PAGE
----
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X-Men: Kitty Pryde and Wolverine (Marvel Premiere Classic) Hardcover – August 6, 2008
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The series focuses on a new direction in the Kitty Pryde character, transforming her into the ninja Shadowcat after her abduction by an evil, immortal ninja.
Wolverine comes to Japan to save Kitty and along the way offers her some training in the ways of the assassin.
In many ways, this mini-series serves as a companion piece to the Claremont-Miller Wolverine mini-series. If you have read that, you should definitely read this.
This mini-series would also be greatly enjoyed by fans of the X-men, and anyone who loves good writing and art. In short, it's a true classic.
This was the first superhero comic I ever saw, stumbling across it in a pile of TV guide magazines, as an infant but couldn't read it because it was written in Italian or German (weird because no one in my family speaks either language). But I could look at the artwork and was mesmerised by Allen Milgrom's drawings. When I first saw this I wondered how the young woman could fall through solid objects like building's floors or how the masked guy with the knives in his hands could keep living after being stabbed with swords so many times. The ninja's demon mask, the sequence where Kitty is brainwashed by Ogun, the panel where Kitty runs Logan through with a katana - it all came back to me when I picked this up recently. So 25+ years after first encountering it, I sat down to read this mini-series from 1984.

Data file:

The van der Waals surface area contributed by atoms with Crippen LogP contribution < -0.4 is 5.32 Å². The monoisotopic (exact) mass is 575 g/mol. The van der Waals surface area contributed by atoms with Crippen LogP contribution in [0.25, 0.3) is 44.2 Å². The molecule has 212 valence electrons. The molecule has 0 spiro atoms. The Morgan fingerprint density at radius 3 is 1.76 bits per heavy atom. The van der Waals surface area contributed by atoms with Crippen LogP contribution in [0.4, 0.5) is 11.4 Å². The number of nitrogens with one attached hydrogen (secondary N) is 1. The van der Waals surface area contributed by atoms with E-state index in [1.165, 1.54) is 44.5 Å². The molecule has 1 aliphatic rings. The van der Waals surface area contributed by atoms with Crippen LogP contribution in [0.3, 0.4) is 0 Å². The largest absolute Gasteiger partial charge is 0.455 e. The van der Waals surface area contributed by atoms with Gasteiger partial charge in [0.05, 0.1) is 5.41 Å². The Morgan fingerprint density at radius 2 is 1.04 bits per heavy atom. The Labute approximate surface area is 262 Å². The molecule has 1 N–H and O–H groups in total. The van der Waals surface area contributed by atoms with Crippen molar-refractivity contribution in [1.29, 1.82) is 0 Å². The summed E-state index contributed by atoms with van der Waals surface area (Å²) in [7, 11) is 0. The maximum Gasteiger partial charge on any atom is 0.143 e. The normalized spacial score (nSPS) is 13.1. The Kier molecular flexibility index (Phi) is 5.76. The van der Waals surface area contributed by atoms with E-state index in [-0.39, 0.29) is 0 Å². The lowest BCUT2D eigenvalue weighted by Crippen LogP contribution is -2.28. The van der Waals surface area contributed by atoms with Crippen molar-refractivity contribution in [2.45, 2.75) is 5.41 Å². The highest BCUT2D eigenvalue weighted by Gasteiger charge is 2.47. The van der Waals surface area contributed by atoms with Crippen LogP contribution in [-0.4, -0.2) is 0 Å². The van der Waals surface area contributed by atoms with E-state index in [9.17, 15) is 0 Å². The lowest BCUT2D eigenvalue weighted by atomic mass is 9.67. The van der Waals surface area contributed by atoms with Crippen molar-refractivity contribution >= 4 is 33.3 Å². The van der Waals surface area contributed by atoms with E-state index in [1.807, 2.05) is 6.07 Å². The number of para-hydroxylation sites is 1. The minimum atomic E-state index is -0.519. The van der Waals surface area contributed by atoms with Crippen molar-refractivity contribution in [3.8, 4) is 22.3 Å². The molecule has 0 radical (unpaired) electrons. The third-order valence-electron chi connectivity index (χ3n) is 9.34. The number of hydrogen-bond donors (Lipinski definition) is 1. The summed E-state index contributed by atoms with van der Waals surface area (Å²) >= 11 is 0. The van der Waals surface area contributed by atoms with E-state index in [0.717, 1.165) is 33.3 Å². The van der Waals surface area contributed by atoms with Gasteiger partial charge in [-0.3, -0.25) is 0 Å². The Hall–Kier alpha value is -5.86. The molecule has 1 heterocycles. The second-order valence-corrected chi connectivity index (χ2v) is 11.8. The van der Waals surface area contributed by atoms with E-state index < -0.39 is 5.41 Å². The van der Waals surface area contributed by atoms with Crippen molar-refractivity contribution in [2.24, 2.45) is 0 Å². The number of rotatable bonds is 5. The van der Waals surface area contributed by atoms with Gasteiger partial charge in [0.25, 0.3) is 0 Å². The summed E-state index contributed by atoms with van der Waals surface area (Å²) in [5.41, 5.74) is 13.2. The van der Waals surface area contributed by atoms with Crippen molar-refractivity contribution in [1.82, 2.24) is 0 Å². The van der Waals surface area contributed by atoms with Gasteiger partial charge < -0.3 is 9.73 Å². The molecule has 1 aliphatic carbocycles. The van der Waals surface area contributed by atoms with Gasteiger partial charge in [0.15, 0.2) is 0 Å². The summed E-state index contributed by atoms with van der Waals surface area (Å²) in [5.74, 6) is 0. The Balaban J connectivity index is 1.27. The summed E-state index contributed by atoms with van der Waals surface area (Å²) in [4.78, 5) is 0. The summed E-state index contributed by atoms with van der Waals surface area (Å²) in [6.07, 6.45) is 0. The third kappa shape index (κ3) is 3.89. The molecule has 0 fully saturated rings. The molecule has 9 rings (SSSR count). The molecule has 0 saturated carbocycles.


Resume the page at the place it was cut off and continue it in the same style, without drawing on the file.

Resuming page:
And it's not bad! I'm not the biggest fan of 80s comics, they tend to have the kind of tropes that annoy me like too much exposition, the panels are crowded with too many thought bubbles, the storylines are a little tame - and this book is no different. But it's a lot better than Chris Claremont's other, more famous Wolverine book he did with Frank Miller, also set in Japan. For one thing, the focus is more on Kitty than Wolverine and Claremont writes her really well. The first issue, while exposition/thought bubble heavy, is really interesting as we see Kitty go from ice skating to hitching a ride to Japan to figuring out how to survive in a foreign land with no money, all of which, despite her powers, prove more difficult than she first thought.
Then the second chapter builds on Kitty's character further as we see the nightmarish demon masked ninja brainwash Kitty to become a mindless killer. Milgrom draws this sequence by putting Kitty in a spotlight surrounded by darkness then having her hair cut by a katana. Kitty is drawn as an infant slowly growing through the panels to the young woman she is in an ingenious depiction of breaking someone down and rebuilding them.
The `80s was full of stories where there was a wise master teaching a young pupil the ways of some kind of discipline - think Yoda/Luke, Miyagi/Daniel-san, Rocky/Apollo - and Claremont obliges by providing a sequence here with Wolverine acting as brutal sensei to young Kitty. The only thing missing was synth music.
It's not all perfect, the `80s tics I mentioned are a bit annoying and the ending has a lengthy wrapping-up speech from Kitty which reads very tritely, but I still felt this was a very good book. Solid artwork from Milgrom, decent writing by Claremont, "Kitty Pryde & Wolverine" is one of the better Marvel books from the `80s that still holds up today.